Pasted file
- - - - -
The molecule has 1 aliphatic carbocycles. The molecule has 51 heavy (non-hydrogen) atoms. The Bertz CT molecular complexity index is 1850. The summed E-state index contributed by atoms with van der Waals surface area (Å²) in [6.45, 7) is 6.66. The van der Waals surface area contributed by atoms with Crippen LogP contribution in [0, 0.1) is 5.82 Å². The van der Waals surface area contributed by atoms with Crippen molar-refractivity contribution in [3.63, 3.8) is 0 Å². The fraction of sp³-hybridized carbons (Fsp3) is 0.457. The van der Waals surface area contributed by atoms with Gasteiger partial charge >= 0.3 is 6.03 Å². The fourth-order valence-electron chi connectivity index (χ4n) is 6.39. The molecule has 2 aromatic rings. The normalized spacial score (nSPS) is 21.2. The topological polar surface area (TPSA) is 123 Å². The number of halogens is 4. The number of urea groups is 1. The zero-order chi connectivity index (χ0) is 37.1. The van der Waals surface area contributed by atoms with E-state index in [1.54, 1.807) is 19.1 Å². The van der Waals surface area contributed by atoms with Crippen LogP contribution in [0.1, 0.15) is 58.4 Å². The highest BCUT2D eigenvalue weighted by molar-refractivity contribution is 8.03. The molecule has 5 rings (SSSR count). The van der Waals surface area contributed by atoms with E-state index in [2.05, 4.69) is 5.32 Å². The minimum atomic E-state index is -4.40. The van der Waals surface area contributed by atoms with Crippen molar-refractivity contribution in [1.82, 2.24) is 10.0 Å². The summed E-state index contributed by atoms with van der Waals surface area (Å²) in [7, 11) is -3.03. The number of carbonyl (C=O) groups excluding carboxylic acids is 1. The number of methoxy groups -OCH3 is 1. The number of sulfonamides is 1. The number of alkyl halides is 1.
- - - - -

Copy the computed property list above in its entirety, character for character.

The molecule has 1 aliphatic carbocycles. The molecule has 51 heavy (non-hydrogen) atoms. The Bertz CT molecular complexity index is 1850. The summed E-state index contributed by atoms with van der Waals surface area (Å²) in [6.45, 7) is 6.66. The van der Waals surface area contributed by atoms with Crippen LogP contribution in [0, 0.1) is 5.82 Å². The van der Waals surface area contributed by atoms with Crippen molar-refractivity contribution in [3.63, 3.8) is 0 Å². The fraction of sp³-hybridized carbons (Fsp3) is 0.457. The van der Waals surface area contributed by atoms with Gasteiger partial charge >= 0.3 is 6.03 Å². The fourth-order valence-electron chi connectivity index (χ4n) is 6.39. The molecule has 2 aromatic rings. The normalized spacial score (nSPS) is 21.2. The topological polar surface area (TPSA) is 123 Å². The number of halogens is 4. The number of urea groups is 1. The zero-order chi connectivity index (χ0) is 37.1. The van der Waals surface area contributed by atoms with E-state index in [1.54, 1.807) is 19.1 Å². The van der Waals surface area contributed by atoms with Crippen LogP contribution in [0.1, 0.15) is 58.4 Å². The highest BCUT2D eigenvalue weighted by molar-refractivity contribution is 8.03. The molecule has 5 rings (SSSR count). The van der Waals surface area contributed by atoms with E-state index in [2.05, 4.69) is 5.32 Å². The minimum atomic E-state index is -4.40. The van der Waals surface area contributed by atoms with Crippen molar-refractivity contribution in [1.82, 2.24) is 10.0 Å². The summed E-state index contributed by atoms with van der Waals surface area (Å²) in [7, 11) is -3.03. The number of carbonyl (C=O) groups excluding carboxylic acids is 1. The number of methoxy groups -OCH3 is 1. The number of sulfonamides is 1. The number of alkyl halides is 1.